Now here’s a guy whose work seems worth looking into: historian Thaddeus Russell. I hope American heretics here will excuse Heretic TOC for only now catching up with the daringly iconoclastic Russell, but such is the smothering ubiquity of the dominant narrative he may have passed largely unnoticed even in his own country. A couple of items made it under the radar and into the media though: in 2009 a Daily Beast piece on film director Roman Polanski’s “unlawful sexual intercourse” with a girl of 13, called How young is too young?, and in the following year a Huffington Post article, Why I Got Fired From Teaching American History.

The titles alone suggest fireworks, and when he tells us he was “raised by pot-smoking, nudist, socialist revolutionaries as an egghead white boy in black neighbourhoods” we just know we are in for an exciting ride. Dubbed “Bad Thad” by his students at elite Barnard College, Russell showed them:

… that during the American Revolution drunkards, laggards, prostitutes, and pirates pioneered many of the freedoms and pleasures we now cherish – including non-marital sex, interracial socializing, dancing, shopping, divorce, and the weekend – and that the Founding Fathers, in the name of democracy, opposed them. I argued not only that many white Americans envied slaves but also that they did so for good reason, since slave culture offered many liberating alternatives to the highly repressive, work-obsessed, anti-sex culture of the early United States. I demonstrated that prostitutes, not feminists, won virtually all the freedoms that were denied to women but are now taken for granted. By tracing the path of immigrants from arrival as “primitives” to assimilation as “civilized” citizens, I explained that white people lost their rhythm by becoming good Americans. I presented evidence that without organized crime, we might not have jazz, Hollywood, Las Vegas, legal alcohol, birth control, or gay rights, since only gangsters were willing to support those projects when respectable America shunned them….I wanted to show that the more that “bad” people existed, resisted, and won, the greater was what I called “the margin of freedom” for all of us.

And how about this for ringing bells of recognition:

My students were most troubled by the evidence that the “good” enemies of “bad” freedoms were not just traditional icons like presidents and business leaders, but that many of the most revered abolitionists, progressives, and leaders of the feminist, labor, civil rights, and gay rights movements worked to suppress the cultures of working-class women, immigrants, African Americans, and the flamboyant gays who brought homosexuality out of the closet.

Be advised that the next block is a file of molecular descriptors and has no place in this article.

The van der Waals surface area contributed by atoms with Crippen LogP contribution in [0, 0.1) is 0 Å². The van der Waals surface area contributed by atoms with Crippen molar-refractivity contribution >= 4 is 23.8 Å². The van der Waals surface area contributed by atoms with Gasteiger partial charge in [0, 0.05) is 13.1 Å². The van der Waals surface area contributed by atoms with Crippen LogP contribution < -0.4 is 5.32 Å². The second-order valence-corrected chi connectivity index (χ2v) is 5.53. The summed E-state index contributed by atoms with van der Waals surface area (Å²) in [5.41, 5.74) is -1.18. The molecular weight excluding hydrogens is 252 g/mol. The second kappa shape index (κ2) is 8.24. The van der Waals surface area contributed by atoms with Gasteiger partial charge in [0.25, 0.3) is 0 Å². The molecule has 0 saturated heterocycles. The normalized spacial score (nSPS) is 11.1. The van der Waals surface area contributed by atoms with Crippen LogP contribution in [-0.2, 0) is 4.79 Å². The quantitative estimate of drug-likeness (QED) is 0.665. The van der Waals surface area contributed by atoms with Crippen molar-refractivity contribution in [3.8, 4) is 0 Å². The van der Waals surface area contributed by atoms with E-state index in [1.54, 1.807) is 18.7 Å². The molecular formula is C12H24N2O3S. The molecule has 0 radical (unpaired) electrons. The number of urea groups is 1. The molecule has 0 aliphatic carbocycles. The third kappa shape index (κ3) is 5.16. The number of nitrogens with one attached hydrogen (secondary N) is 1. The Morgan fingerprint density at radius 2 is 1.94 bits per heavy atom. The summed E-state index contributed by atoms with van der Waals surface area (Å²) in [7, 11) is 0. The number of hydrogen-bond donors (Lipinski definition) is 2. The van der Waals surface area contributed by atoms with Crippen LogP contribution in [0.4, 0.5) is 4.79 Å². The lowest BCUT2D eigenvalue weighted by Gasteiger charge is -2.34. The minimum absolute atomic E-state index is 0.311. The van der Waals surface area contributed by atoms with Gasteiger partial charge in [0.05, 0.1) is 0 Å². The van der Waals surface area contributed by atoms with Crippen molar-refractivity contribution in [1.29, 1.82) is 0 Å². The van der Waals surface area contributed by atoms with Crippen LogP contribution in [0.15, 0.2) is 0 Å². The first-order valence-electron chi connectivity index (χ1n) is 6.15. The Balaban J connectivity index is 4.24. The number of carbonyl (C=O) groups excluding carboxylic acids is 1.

The suppressive activities of “good” feminist and gay leaders, especially, have stretched, as we know all too well, somewhat beyond the list of cultures listed here!

Barnard College, as we will gather from the article’s title, would ultimately feel Russell was too hot to handle. He was fired. Barnard’s loss is our gain, though, as he has since written a book, A Renegade History of the United States: How Drunks, Delinquents and Other Outcasts Made America (Simon & Schuster, 2010).

Now, this is all very colourful, rollicking stuff, and Heretic TOC is sure he will enjoy reading it. But can it be enjoyed with a good conscience? After all, one man’s freedom may be another’s enslavement – literally so in the days when white Americans were free to own black slaves. In the Introduction to his book, though, which is as far as I have got at the moment, Russell makes it clear that although he might be fascinatingly “bad” he is not plain evil:

This book does not advocate a renegade revolution. Were the heroes of this book to take control of society, it would be a living hell. No one would be safe on the streets, chaos would reign, and garbage would never be collected. The social guardians are enemies of freedom, but there is no claim here that they are morally wrong. They chose to take the role they believed was best for them, a decision I would like to treat as autonomous of moral claims. More importantly, they provide essential functions that nearly all of us value: safety, security, and clean streets. The argument here is not that “bad” people should replace the disciplinarians but that in American history the struggles between the two have determined the breadth of personal liberty. I make no claims for other parts of the world, where at times renegades have overwhelmed the guardians of order, but in this country the more “bad” people existed, resisted, and won, the more freedom was expanded…

So, we have an element of subtlety and sobriety along with the more free-wheeling themes. That’s intelligent, that’s cool. I can’t wait to see in more detail where Russell is going with all this, and I look forward to telling you all about it – but by all means beat me to the draw if you can, all you crazy, gun-toting, freedom-loving, Wild West cowboys out there!